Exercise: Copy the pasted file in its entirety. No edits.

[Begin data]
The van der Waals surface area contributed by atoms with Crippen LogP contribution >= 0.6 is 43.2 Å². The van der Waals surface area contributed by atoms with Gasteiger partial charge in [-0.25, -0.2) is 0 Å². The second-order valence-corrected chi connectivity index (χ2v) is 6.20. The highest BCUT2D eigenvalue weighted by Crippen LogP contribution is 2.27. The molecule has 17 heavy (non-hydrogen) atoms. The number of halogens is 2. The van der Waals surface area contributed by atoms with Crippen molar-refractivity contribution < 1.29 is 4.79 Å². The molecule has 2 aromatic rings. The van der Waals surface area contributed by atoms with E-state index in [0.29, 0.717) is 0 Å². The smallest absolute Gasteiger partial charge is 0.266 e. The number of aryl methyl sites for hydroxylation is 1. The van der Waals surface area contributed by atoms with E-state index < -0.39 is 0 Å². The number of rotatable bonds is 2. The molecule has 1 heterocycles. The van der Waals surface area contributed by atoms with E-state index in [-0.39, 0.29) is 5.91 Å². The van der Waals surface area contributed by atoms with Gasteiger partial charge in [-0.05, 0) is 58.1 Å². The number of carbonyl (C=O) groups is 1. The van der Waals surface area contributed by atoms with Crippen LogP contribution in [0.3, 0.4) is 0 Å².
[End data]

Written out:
The van der Waals surface area contributed by atoms with Crippen LogP contribution >= 0.6 is 43.2 Å². The van der Waals surface area contributed by atoms with Gasteiger partial charge in [-0.25, -0.2) is 0 Å². The second-order valence-corrected chi connectivity index (χ2v) is 6.20. The highest BCUT2D eigenvalue weighted by Crippen LogP contribution is 2.27. The molecule has 17 heavy (non-hydrogen) atoms. The number of halogens is 2. The van der Waals surface area contributed by atoms with Crippen molar-refractivity contribution < 1.29 is 4.79 Å². The molecule has 2 aromatic rings. The van der Waals surface area contributed by atoms with E-state index in [0.29, 0.717) is 0 Å². The smallest absolute Gasteiger partial charge is 0.266 e. The number of aryl methyl sites for hydroxylation is 1. The van der Waals surface area contributed by atoms with E-state index < -0.39 is 0 Å². The number of rotatable bonds is 2. The molecule has 1 heterocycles. The van der Waals surface area contributed by atoms with E-state index in [-0.39, 0.29) is 5.91 Å². The van der Waals surface area contributed by atoms with Gasteiger partial charge in [-0.05, 0) is 58.1 Å². The number of carbonyl (C=O) groups is 1. The van der Waals surface area contributed by atoms with Crippen LogP contribution in [0.3, 0.4) is 0 Å².